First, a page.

In order to understand what makes a zero waste business, let’s go over a quick definition first!
What is zero waste?
In simple terms, zero waste is a goal of maximizing our planet’s resources by keeping resources in the life cycle and out of the landfill. The ideas behind the zero waste movement center around redesigning our lives and environments so that our resources remain in a cycle of creation, use, and recycling.
What is a zero waste business?
A zero waste business embraces this philosophy of maximizing and reusing resources throughout every stage of design, production, distribution, use, and recycling or reuse. In addition to considering the life cycle of all materials used in a business, zero waste philosophy means working with sustainable resources, such as recycled or all-natural, biodegradable materials.
What makes No Trace a zero waste business?
At No Trace, I think about what it means to be a zero waste business every day, and about where my raw materials are coming from, and where they will end up. I also think about how my pieces are made and the overall impact of their creation. I ask myself: what good will this product have on the planet and for the people who use it? Here are the steps I take towards zero waste. Note that I don’t claim to be perfect or to have all the answers, but I am doing my best to be sustainable. If you have ideas or suggestions for me, please share! I am always open to improvement.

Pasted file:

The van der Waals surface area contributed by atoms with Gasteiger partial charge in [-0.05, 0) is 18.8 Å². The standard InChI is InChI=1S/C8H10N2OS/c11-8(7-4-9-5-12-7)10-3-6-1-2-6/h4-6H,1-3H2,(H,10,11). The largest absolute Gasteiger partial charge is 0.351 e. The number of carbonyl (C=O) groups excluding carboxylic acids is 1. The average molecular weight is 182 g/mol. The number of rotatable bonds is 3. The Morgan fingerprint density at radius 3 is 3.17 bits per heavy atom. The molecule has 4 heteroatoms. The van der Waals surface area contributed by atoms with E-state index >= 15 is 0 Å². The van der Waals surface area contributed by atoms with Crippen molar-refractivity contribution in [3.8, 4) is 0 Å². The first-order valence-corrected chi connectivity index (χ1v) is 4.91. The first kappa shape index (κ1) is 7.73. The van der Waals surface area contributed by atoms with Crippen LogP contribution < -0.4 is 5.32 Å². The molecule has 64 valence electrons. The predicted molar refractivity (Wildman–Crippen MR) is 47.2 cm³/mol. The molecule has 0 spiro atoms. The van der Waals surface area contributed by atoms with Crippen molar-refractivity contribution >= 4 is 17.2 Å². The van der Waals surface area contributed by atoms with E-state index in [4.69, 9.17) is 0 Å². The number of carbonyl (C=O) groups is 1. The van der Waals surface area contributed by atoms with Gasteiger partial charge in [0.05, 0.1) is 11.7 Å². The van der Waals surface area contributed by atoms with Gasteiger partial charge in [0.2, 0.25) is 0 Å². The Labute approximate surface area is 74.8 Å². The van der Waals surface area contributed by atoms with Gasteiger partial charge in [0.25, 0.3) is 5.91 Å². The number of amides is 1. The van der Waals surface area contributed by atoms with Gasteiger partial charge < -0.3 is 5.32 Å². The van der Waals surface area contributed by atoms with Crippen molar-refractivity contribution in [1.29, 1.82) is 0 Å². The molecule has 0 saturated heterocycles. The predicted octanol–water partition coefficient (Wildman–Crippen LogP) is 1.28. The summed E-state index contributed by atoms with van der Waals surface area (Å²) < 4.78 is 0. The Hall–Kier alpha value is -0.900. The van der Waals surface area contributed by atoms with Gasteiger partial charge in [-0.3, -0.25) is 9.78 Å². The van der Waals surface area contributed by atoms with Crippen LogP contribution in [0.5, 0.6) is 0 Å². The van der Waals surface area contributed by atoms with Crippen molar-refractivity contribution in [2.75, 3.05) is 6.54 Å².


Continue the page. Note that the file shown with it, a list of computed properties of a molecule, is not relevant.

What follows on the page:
- Use of raw materials that are sustainable
- I use only 100% natural, biodegradable materials in all of my production. This includes 100% cotton thread, 100% natural fiber fabric, and 100% natural and biodegradable fabric paint (which I make).
- I use only use organic cotton or recycled cotton fabric. The production of organic cotton does not pollute our soil or water with toxic chemicals as does conventional cotton. Whenever possible, I source fabrics from second-hand sources (i.e., thrift stores) and repurpose them into functional pieces for the zero waste home.
- My racks are made by me with untreated wood. This keeps them free of toxins and means that they can easily be composted or used in the occasional bonfire :).
- I’ve started using old corks and transforming them into buttons.
- Raw materials are obtained with minimal packaging.
- This means avoiding plastic bags or any unnecessary packaging. I buy my beeswax from local bee farmers free of packaging whenever possible. I buy with recyclable packaging when I can’t get things package-free. I always consider the type of packaging before purchasing, and make purchasing decisions based on the packaging.
- 2020 update: I use terracycle.com to recycle unwanted packaging that I receive from suppliers.
- Tools and equipment are obtained second-hand whenever possible.
- Most of the equipment used in making my beeswax wraps, for example, is from second hand stores. Used tools and equipment are my first choice for all required No Trace equipment.
- Equipment used in markets and fairs is mostly second hand or borrowed. In fact, I may have overstayed my borrowing welcome with some friends on a few pieces 🙂 …
- No waste is made in the creation of No Trace pieces.
- Every scrap bit of thread and fabric is saved and repurposed into something else. For example, I’ve made paper from thread bits and cell phone cases from fabric bits. I’ve made twine and drawstring ties from long thin pieces of fabric scraps, including the selvage edge.